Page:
People - GLOBE Observer
Where are you from?
Illinois in the U.S. has been my home, and I’ve lived in very urban Chicago, many suburban areas and for the past 20+ years, have lived in a very rural area of north central Illinois, in the country, outside of a little town of 750 people.
What do you do?
As a Programming Librarian (at a public library, in a community of about 9,000 people), I wear a variety of hats – hosting preschool story time, providing reading recommendations and circulation (check-outs), visiting classrooms and hosting activities, providing community outreach programs to senior living centers, hosting family, youth and adult events, arranging authors and experts programs, planning “teach the teacher” workshops, providing teacher curriculum support, and writing and implementing grants. NASA and GLOBE resources contribute a great deal to the Library’s programming – both adult and youth.
How do you use GLOBE Observer and tell us about how GLOBE Observer relates to your gratitude rocks project with the LaSalle Public Library?
While we have used GLOBE Clouds, Land Cover, Trees and Mosquito Habitats, all with adult, youth and family audiences, the Library’s “go to” programming favors Clouds, Mosquito Habitats, and Trees.
Clouds is a favorite with all audiences, and provides a range of activities that can be completed outdoors or indoors, if weather complications occur. It is a natural “first step” into citizen science – offering simple activities that teach big ideas and provide data that supports a better understanding of our world. It is also the most ADA (Americans with Disabilities Act) accessible, allowing everyone to enjoy the experience and to contribute to citizen science.
GLOBE Mosquito Habitats is a favorite with families; we have hosted GLOBE Mosquito Habitats in a nearby nature preserve where participants have set and examined traps, still water areas, and streams. On neighborhood walks, participants have identified unwanted mosquito habitats throughout the community. Because LaSalle is a river town, many of these unwanted habitats are found in debris along the Illinois River. Our programs place special emphasis on litter clean-up to remove unnatural habitats. These outdoor activities are paired with indoor programs that teach participants about the life cycle of mosquitoes, their appearance at each stage, the diseases related to mosquitoes as vectors, both locally, and around the world.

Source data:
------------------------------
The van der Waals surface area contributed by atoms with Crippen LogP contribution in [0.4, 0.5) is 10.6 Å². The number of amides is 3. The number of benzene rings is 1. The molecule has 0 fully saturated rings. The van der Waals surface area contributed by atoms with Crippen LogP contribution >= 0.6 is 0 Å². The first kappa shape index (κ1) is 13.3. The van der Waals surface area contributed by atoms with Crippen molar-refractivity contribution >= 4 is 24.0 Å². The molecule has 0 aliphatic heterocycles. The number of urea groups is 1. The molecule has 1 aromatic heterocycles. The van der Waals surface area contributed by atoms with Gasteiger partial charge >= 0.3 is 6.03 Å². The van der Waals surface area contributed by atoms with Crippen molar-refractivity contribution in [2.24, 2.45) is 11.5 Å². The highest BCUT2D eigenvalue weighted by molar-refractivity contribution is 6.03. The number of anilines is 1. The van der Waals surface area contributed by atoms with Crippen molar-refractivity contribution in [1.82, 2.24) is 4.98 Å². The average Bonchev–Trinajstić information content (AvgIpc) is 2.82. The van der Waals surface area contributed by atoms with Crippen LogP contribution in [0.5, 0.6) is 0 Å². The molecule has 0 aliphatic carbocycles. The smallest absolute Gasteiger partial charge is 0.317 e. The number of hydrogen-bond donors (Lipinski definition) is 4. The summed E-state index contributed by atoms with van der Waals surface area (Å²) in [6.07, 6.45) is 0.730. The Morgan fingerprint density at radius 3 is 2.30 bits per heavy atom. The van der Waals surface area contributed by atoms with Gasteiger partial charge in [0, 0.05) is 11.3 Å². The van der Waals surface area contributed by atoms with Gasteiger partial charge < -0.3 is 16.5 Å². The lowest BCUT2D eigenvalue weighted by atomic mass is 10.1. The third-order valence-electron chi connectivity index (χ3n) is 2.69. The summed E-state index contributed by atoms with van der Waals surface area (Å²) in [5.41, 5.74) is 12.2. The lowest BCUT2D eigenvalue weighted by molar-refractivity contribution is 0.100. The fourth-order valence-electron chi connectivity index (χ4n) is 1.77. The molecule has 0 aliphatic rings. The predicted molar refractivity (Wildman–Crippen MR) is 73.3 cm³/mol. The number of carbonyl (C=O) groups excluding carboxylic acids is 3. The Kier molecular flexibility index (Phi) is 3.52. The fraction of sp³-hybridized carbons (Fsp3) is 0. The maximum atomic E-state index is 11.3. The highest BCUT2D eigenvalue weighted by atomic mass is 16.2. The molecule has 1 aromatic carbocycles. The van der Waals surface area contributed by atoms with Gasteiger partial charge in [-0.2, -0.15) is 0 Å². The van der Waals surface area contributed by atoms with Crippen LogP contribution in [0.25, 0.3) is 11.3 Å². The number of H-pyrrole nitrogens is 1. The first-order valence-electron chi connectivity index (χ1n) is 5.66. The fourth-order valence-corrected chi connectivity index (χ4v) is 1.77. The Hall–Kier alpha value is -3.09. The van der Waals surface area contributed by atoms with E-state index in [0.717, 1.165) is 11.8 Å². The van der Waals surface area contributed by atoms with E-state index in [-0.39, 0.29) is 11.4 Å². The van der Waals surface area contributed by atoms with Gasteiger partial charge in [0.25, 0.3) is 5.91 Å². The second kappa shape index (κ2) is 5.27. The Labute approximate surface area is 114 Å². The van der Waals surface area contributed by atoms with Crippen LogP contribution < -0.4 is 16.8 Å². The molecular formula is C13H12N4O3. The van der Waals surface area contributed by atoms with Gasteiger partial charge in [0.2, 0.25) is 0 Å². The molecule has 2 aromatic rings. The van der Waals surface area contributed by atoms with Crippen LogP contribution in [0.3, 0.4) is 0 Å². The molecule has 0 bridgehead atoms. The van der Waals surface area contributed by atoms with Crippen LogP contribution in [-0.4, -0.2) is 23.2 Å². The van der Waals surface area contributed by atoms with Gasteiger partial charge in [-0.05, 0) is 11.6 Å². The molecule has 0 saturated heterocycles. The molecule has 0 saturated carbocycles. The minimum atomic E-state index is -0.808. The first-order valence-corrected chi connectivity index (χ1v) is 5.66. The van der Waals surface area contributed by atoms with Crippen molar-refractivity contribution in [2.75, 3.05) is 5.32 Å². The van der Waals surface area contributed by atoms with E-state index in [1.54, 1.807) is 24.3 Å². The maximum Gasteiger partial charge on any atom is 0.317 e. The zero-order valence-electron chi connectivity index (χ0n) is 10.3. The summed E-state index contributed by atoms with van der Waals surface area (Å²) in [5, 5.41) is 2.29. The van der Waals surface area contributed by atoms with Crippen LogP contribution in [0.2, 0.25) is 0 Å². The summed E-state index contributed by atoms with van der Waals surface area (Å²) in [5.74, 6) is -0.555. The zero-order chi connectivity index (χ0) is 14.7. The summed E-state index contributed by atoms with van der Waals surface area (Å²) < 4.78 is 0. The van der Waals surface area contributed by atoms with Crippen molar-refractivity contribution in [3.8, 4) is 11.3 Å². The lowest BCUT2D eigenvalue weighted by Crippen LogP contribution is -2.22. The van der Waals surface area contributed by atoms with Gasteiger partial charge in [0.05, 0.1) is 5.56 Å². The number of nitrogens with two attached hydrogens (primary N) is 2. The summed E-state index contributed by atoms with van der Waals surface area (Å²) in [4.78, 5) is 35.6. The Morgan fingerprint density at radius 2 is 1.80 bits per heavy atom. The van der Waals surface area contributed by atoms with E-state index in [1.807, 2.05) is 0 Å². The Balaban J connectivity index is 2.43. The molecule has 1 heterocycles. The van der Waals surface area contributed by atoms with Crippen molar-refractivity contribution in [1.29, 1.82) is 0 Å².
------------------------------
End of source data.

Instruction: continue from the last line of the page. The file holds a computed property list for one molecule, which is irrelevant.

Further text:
GLOBE Trees is my favorite. These events are great for all ages – even young children can be successful using the GLOBE app, recording and submitting data. The Trees program is further supported with memorable experiences, like nature walks, leaf collection, bark rubbings, and rock painting. The project called gratitude rocks, encourages participants, young and old, to document tree measurements for comparison the following year, by adding the GLOBE Trees data to a rock, either with outdoor paint or permanent marker. The scientist/artist decorates the rock with an image of their tree, or perhaps a leaf from that tree, and adds an appreciative message about the importance of the tree, e.g., “A shady place on a summer day.” The rock can be placed at the base of the tree as a decorative marker, a locator, and a reminder to measure again the following year. GLOBE Trees programming is a very popular introduction of citizen science to the community. In addition to furnishing important data, and teaching about how the Earth and all of us benefit from trees, it is a program that attracts and retains individuals in citizen science work throughout the year – seasonal like the trees themselves.
How do you plan to use GLOBE Observer in the future?
GLOBE Observer will continue to be a key programming component. The activities are versatile and effective whether virtual, in-person, as a group or working independently as distance-learning. Most importantly, the GLOBE citizen science programs are very popular; the interest in the sciences has grown dramatically in this community. By engaging people, young and old, in observation and data collection, and communicating to them the importance of their contribution, we all benefit.
Why is citizen science important to you?
Our world is a complex place. The tiniest observations can have significant importance, and when multiplied, singular observations become data, and data leads to discovery and understanding. It is important, and citizen science allows non-scientists to contribute, to own a piece of understanding that will give us and the Earth a better future.
What advice do you have for people just getting into citizen science?
Do it! If you are working on an individual project, choose something you really love – trees, birds, animals visible on a camera trap, light pollution, flora, water quality – there are so many projects. Jump in. Citizen Science grows on you. Make a kit. Keep a journal. Take pictures. Involve family and friends. Take the first step – you’ll be in for a lifetime!
What do you do for fun?
I’m a librarian, so of course, I love books, especially nonfiction and biography. I enjoy birding, time with my family and fun with all of our pets ¬– horses, dogs, cats and a rabbit named Dorsey. And I love learning about new things – from the fascinating cicadas to backyard astronomy to making unusual pizzas – very eclectic…which dovetails nicely with my job as a librarian.
What inspires you?
Nature, discovery, compassion, courage.
Any favorite quote(s) that you would like to share?
“Be the change you wish to see in this world.”-Gandhi
“We are very lost. And yet, it is an exhilarating feeling, for being lost implies the unknown, and that is exactly what we seek.” -from Gumball Poetry, The Lost Journals of Edward von Lemkes.